March 20, 2020

Summary: Financial Aid in Legislative and Administrative Responses to COVID-19

Holland & Knight Alert
Christopher J. Armstrong | Nicole M. Elliott | Rich Gold

Congress has completed two rounds of legislation in response to the coronavirus (COVID-19) pandemic and resulting economic crisis. These include an $8.3 billion supplemental appropriation (round 1) signed into law on March 6, as well as the Families First Coronavirus Response Act (round 2), which President Trump signed into law on March 18. Debate on the third round is now underway following Senate Majority Leader Mitch McConnell’s release of the $1 trillion Senate Republican proposal, the Coronavirus Aid, Relief, and Economic Security Act (CARES Act). Soon after passing a third round of legislation, Congress is expected to turn to the Administration's requested additional supplemental appropriation of $45.8 billion.

The two laws, as well as the proposed legislation and requested additional supplemental appropriation, contain a wide range of economic relief measures aimed at directing financial aid to individuals and employers affected by the current crisis. This summary provides an outline of these measures and which industries and sectors might benefit.

Congressional Round 1: $8.3 Billion Supplemental Appropriation

This initial measure appropriated $8.3 billion for operations across government. Included in these were the following amounts:

Chart 1 

Congressional Round 2: Families First Coronavirus Response Act

The Families First Coronavirus Response Act was enacted into law on March 18, 2020. Key provisions of interest to employers are the Emergency Family and Medical Leave Expansion Act, Emergency Paid Sick Leave Act and corresponding tax credits available to employers to offset some of the associated costs. The Act is limited in direct financial assistance but includes the following provisions:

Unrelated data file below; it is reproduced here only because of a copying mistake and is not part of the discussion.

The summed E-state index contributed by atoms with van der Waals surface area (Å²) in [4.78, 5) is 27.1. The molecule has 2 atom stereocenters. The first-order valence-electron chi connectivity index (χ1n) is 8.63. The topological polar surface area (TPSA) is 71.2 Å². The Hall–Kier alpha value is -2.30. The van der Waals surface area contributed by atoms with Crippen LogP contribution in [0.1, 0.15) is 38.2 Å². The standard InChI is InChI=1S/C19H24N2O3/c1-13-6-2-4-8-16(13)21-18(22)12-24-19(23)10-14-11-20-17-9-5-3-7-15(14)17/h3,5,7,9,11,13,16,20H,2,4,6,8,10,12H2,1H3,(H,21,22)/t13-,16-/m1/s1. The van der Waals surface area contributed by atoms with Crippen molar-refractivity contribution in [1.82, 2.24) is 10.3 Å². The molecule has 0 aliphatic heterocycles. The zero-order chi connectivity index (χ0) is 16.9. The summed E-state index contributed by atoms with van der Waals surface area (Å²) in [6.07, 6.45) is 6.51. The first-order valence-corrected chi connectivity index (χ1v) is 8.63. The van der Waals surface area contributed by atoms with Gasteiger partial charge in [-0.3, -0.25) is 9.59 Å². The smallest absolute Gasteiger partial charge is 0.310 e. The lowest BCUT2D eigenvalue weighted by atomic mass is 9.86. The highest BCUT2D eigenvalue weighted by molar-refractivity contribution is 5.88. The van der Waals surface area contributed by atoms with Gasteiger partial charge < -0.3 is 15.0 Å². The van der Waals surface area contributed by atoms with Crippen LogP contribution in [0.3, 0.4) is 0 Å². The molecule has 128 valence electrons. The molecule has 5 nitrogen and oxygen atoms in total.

• A new private sector emergency family medical leave requirement, as well as an emergency paid sick leave requirement, discussed in detail here.
    • Employers with fewer than 500 employers are forced to offer this leave, and the Labor Department can exempt employers with fewer than 50 employees.
  • To offset some of the costs of these two new mandates, the law also created employer tax credits. These credits are dollar-for-dollar credits based on the wages paid, but are limited both daily and in the aggregate.
    • For example, under the Emergency Paid Sick Leave Act, the credit is capped at $511 per day, or $200 if for employees who take leave to care for others or for childcare. The credit is refundable.

Potential Congressional Round 3: CARES Act

Majority Leader Mitch McConnell has released the Senate Republican proposal for round three, which is now the subject of negotiation between Senate Democrats and Republicans. The bill includes provisions on small business relief, tax relief for individuals and businesses, liquidity assistance for distressed business, and health care provisions, including the following measures:

CARES Act Chart

The bill will continue to be negotiated and although we expect round 3 to become law, it will be with modifications.

Additional Measures Through Executive Action

The Administration has taken several steps using existing authority and in response to the COVID-19 pandemic, including:

Additional Measures Chart

DISCLAIMER: Please note that the situation surrounding COVID-19 is evolving and that the subject matter discussed in these publications may change on a daily basis. Please contact the author or your responsible Holland & Knight lawyer for timely advice.

Information contained in this alert is for the general education and knowledge of our readers. It is not designed to be, and should not be used as, the sole source of information when analyzing and resolving a legal problem. Moreover, the laws of each jurisdiction are different and are constantly changing. If you have specific questions regarding a particular fact situation, we urge you to consult competent legal counsel.

Related Insights